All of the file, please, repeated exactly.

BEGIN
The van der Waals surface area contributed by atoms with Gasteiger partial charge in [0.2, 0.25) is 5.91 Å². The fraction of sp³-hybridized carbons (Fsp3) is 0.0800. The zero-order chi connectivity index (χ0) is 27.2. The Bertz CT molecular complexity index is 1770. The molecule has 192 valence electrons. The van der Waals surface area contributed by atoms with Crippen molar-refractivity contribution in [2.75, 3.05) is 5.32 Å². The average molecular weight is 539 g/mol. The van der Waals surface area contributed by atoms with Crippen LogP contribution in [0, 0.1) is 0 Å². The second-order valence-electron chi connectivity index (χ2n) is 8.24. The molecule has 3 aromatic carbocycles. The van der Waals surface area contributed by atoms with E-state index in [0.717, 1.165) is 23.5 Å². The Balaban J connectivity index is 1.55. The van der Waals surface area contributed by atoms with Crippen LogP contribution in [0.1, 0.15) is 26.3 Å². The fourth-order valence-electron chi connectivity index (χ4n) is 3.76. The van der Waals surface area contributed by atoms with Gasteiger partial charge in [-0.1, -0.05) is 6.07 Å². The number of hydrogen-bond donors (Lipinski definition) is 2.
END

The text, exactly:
The van der Waals surface area contributed by atoms with Gasteiger partial charge in [0.2, 0.25) is 5.91 Å². The fraction of sp³-hybridized carbons (Fsp3) is 0.0800. The zero-order chi connectivity index (χ0) is 27.2. The Bertz CT molecular complexity index is 1770. The molecule has 192 valence electrons. The van der Waals surface area contributed by atoms with Crippen molar-refractivity contribution in [2.75, 3.05) is 5.32 Å². The average molecular weight is 539 g/mol. The van der Waals surface area contributed by atoms with Crippen LogP contribution in [0, 0.1) is 0 Å². The second-order valence-electron chi connectivity index (χ2n) is 8.24. The molecule has 3 aromatic carbocycles. The van der Waals surface area contributed by atoms with E-state index in [0.717, 1.165) is 23.5 Å². The Balaban J connectivity index is 1.55. The van der Waals surface area contributed by atoms with Crippen LogP contribution in [0.1, 0.15) is 26.3 Å². The fourth-order valence-electron chi connectivity index (χ4n) is 3.76. The van der Waals surface area contributed by atoms with Gasteiger partial charge in [-0.1, -0.05) is 6.07 Å². The number of hydrogen-bond donors (Lipinski definition) is 2.